Marijuana law reform is underway in Maryland. There are currently three medical marijuana proposals before the state legislature. Two of these will institute a state-run commission for research. The third bill—House Bill 302—requires the state Department of Health and Mental Hygiene to oversee the regulation of dispensaries. If it passes, patients will be allowed to grow up to six ounces and twelve plants. It also repeals the criminal provision that permits judges to fine people found to use or possess marijuana. According to the Huffington Post, the bill is now backed by Maryland’s Health Secretary Joshua Sharfstein who opposed a similar measure last year.
In addition to medical marijuana reform, ordinary marijuana possession laws have recently changed. Governor Martin O’Mally signed two new laws relating to marijuana in 2012. On October 1, 2012, the maximum penalty for simple marijuana possession of 10 grams or less was reduced to 90 days in jail and a $500 fine. On January 2nd, 2013, a new law took effect that requires that people charged with certain nonviolent criminal offenses, like marijuana possession, face only a citation, rather than jail time.
On top of all these reforms, there’s a new bill on recreational marijuana use as well. House Bill 1453, if passed, would legalize up to 1 oz. of raw cannabis, 5 grams of hash, and 3 marijuana plants for adults.
These rapid changes to ordinary marijuana possession and medical marijuana use may cause significant changes to arrest procedures. Just last month, the Maryland State Police arrested Tauheed Epps, better known as Grammy-nominated rapper 2 Chainz. State troopers stopped Epps in a Ford van for driving 24 miles per hour over the speed limit around 9:20 p.m. Epps was on his way to perform at a homecoming event at the University of Maryland Eastern Shore.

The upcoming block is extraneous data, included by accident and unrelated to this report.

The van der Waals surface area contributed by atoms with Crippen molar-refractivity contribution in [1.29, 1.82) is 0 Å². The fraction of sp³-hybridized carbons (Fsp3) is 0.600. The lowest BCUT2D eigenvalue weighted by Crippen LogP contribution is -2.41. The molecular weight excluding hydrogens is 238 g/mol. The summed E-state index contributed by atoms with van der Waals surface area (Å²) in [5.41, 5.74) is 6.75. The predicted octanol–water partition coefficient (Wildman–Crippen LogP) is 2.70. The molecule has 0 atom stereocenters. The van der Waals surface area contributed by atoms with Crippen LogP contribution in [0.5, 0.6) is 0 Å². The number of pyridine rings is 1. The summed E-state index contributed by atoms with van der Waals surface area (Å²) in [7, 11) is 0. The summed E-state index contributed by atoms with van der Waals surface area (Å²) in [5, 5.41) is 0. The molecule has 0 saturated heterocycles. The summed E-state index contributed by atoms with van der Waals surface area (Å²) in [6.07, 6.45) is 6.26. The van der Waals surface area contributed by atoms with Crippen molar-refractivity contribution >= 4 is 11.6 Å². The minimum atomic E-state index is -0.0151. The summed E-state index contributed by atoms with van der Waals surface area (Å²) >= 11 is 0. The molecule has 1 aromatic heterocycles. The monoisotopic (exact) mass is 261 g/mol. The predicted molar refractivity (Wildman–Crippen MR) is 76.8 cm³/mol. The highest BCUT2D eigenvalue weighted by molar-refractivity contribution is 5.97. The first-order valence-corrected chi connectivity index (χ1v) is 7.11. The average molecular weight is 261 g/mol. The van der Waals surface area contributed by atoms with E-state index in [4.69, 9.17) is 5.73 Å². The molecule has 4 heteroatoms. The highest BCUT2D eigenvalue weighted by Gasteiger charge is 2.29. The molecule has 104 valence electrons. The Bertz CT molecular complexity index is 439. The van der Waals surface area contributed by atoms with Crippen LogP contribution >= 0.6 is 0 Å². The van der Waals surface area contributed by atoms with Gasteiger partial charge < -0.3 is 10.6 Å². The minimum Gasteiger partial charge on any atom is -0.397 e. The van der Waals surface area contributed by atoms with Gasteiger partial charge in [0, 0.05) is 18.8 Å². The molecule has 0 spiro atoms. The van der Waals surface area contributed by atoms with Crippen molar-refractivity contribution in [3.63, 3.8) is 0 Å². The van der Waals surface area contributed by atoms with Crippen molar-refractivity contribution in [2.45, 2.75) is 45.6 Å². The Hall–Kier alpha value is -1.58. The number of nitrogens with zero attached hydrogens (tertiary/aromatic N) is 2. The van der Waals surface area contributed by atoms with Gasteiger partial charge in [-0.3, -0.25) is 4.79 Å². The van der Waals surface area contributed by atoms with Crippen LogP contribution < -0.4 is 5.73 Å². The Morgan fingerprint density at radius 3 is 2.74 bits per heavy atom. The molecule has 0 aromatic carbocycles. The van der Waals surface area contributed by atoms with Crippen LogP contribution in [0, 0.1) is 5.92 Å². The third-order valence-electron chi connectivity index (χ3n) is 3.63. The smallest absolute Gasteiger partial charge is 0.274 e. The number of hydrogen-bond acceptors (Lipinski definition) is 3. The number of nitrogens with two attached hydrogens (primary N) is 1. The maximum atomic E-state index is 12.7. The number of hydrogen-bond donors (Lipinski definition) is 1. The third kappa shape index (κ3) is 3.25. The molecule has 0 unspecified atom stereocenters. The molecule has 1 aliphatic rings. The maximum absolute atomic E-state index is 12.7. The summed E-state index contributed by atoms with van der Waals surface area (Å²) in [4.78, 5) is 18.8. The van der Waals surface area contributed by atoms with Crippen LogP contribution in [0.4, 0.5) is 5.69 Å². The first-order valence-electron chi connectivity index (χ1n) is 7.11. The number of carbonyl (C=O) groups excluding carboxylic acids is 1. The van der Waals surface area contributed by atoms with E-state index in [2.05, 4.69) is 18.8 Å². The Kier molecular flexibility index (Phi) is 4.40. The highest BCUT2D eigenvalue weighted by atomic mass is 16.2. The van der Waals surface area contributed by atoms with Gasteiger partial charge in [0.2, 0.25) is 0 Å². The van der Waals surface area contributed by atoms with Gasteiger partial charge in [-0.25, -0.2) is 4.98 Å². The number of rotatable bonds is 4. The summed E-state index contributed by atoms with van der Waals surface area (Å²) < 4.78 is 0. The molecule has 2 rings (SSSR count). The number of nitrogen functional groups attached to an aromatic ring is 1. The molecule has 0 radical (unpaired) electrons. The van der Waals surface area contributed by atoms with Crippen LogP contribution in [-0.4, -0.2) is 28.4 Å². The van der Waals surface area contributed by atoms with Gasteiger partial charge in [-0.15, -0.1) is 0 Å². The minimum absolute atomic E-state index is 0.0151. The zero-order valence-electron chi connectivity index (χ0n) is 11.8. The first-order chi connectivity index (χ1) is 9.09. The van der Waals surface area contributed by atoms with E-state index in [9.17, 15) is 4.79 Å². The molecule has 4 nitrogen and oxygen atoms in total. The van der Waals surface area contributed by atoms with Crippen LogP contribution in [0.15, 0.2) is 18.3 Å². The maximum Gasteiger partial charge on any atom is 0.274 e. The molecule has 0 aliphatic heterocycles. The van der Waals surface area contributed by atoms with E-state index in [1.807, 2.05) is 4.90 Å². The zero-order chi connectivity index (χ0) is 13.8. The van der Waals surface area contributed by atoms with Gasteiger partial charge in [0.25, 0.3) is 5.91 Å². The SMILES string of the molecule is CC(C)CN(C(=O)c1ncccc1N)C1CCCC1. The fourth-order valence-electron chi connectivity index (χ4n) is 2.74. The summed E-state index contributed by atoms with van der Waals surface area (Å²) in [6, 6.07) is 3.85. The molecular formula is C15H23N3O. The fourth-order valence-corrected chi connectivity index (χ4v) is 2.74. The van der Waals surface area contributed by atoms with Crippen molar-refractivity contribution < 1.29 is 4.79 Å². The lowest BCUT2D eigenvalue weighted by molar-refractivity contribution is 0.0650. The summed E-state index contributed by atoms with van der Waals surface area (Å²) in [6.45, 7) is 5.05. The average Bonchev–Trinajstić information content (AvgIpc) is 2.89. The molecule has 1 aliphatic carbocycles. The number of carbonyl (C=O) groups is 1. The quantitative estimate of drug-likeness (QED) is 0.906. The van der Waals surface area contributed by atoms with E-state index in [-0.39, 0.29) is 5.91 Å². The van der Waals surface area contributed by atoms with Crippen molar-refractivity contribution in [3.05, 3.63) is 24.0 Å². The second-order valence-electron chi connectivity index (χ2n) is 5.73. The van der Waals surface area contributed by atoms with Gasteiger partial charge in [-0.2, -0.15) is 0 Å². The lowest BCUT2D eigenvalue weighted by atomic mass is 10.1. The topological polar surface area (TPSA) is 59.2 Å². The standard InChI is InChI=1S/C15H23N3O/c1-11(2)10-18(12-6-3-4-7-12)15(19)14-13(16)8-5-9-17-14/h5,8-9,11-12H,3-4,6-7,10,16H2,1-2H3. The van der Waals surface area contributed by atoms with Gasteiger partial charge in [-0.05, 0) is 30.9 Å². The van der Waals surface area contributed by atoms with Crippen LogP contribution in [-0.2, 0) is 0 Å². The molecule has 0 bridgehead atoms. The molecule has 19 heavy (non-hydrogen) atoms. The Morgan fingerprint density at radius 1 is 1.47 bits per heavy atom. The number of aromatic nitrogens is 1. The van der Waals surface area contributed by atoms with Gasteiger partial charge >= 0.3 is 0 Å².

In Maryland, there are specific rules that govern when it is legal for the police to search you, your car or your home. The police can search if they have “probable cause” to believe they might find evidence you committed a crime and there is a search warrant, or if the situation itself dictates that searching is appropriate without a warrant. It is not clear yet how Maryland will handle probable cause in a situation like the police stop of Epps should the various marijuana reform laws pass.
The troopers smelled marijuana and searched Epps’ vehicle based on probable cause. They found traces of marijuana on a grinder in a backpack that Epps claimed he owned. The police arrested Epps, citing him for possession of marijuana and drug paraphernalia.
Afterwards, Epps tweeted about what happened, saying that someone in the entourage advised the police he owned the drugs, but Epps was arrested regardless. Epps also later posted a picture of himself with two troopers on Instagram. “Locked me up then wanted pictures,” he wrote on Twitter. Apparently there is “no specific policy, per se” with respect to Maryland police offers taking pictures with arrestees.
The rules governing marijuana possession and police procedure can be tricky to navigate, especially during these times of great change in Maryland law. If you or a loved one is under investigation for drug possession, hire a qualified and knowledgeable Maryland criminal law attorney who can advise you on your rights today. Contact lawyer Anthony Fatemi and his legal team for a legal consultation. They have years of experience in Maryland criminal defense, including charges involving drugs, handguns, domestic violence, DWI, sex offenses, felony, theft, and assault.